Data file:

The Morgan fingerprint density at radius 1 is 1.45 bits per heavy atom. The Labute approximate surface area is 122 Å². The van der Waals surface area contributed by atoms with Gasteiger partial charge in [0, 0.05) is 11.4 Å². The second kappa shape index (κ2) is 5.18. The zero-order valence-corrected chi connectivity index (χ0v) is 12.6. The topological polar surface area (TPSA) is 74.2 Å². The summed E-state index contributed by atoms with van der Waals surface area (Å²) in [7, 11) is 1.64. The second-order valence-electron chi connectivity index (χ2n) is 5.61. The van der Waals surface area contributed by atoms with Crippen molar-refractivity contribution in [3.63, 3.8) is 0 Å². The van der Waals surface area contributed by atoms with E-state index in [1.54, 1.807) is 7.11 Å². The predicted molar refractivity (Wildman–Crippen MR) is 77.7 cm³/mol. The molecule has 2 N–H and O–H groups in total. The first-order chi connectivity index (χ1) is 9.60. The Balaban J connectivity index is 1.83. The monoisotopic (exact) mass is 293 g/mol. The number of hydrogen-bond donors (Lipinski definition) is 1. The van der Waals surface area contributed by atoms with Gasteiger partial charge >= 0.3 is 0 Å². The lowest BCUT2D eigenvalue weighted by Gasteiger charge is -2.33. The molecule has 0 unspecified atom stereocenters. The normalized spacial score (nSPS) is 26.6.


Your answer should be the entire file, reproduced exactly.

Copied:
The Morgan fingerprint density at radius 1 is 1.45 bits per heavy atom. The Labute approximate surface area is 122 Å². The van der Waals surface area contributed by atoms with Gasteiger partial charge in [0, 0.05) is 11.4 Å². The second kappa shape index (κ2) is 5.18. The zero-order valence-corrected chi connectivity index (χ0v) is 12.6. The topological polar surface area (TPSA) is 74.2 Å². The summed E-state index contributed by atoms with van der Waals surface area (Å²) in [7, 11) is 1.64. The second-order valence-electron chi connectivity index (χ2n) is 5.61. The van der Waals surface area contributed by atoms with Crippen molar-refractivity contribution in [3.63, 3.8) is 0 Å². The van der Waals surface area contributed by atoms with E-state index in [1.54, 1.807) is 7.11 Å². The predicted molar refractivity (Wildman–Crippen MR) is 77.7 cm³/mol. The molecule has 2 N–H and O–H groups in total. The first-order chi connectivity index (χ1) is 9.60. The Balaban J connectivity index is 1.83. The monoisotopic (exact) mass is 293 g/mol. The number of hydrogen-bond donors (Lipinski definition) is 1. The van der Waals surface area contributed by atoms with Gasteiger partial charge >= 0.3 is 0 Å². The lowest BCUT2D eigenvalue weighted by Gasteiger charge is -2.33. The molecule has 0 unspecified atom stereocenters. The normalized spacial score (nSPS) is 26.6.